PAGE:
Development of aggressive-victims from childhood through adolescence: Associations with emotion dysregulation, withdrawn behaviors, moral disengagement, peer rejection, and friendships

Idean Ettekal, Gary Ladd

Research output: Contribution to journalArticle

1 Scopus citations

Abstract

At multiple developmental periods spanning from middle childhood through adolescence, we investigated the development of aggressive-victims. Multiple-informant data collected across four grade levels (1, 5, 8, and 11; N = 482; 50% females) was used to perform person-centered analyses including latent profile and latent transition analyses in order to examine the co-occurring development of multiple forms (i.e., physical, verbal, and relational) of aggression and peer victimization. Results indicated that there were two distinct subgroups of aggressive-victims, one of which was more relational in form (i.e., relational aggressive-victims), and children in these two subgroups were distinguishable with respect to their individual characteristics (emotion dysregulation, withdrawn behaviors, and moral disengagement) and relational experiences (peer rejection and friendships). Furthermore, the findings elucidated the mechanisms by which developmental continuity and change (i.e., transitions) among the subgroups occurred across childhood and adolescence.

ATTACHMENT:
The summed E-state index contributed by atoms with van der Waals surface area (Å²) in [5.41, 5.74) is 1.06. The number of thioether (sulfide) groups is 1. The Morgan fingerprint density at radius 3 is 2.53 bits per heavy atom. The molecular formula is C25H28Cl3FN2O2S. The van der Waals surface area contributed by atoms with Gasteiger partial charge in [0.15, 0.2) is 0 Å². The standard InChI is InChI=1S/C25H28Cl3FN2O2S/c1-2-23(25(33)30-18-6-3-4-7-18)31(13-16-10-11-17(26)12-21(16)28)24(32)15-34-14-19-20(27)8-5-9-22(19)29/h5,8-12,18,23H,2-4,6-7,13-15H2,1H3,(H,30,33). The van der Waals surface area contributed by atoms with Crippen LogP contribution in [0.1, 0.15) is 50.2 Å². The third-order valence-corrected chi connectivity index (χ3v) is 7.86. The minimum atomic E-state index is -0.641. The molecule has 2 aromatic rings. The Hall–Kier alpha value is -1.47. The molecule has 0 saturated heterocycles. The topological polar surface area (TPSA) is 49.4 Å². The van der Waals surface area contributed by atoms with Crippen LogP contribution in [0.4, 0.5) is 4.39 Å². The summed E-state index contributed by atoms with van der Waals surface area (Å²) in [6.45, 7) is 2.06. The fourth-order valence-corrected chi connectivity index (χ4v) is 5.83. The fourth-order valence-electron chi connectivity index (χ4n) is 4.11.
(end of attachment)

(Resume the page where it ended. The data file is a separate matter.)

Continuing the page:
Original languageEnglish (US)
JournalDevelopment and psychopathology
DOIs
StatePublished - Jan 1 2019

Keywords

  • aggression
  • aggressive-victims
  • bullying
  • emotion regulation
  • moral disengagement
  • peer victimization

ASJC Scopus subject areas

  • Developmental and Educational Psychology
  • Psychiatry and Mental health

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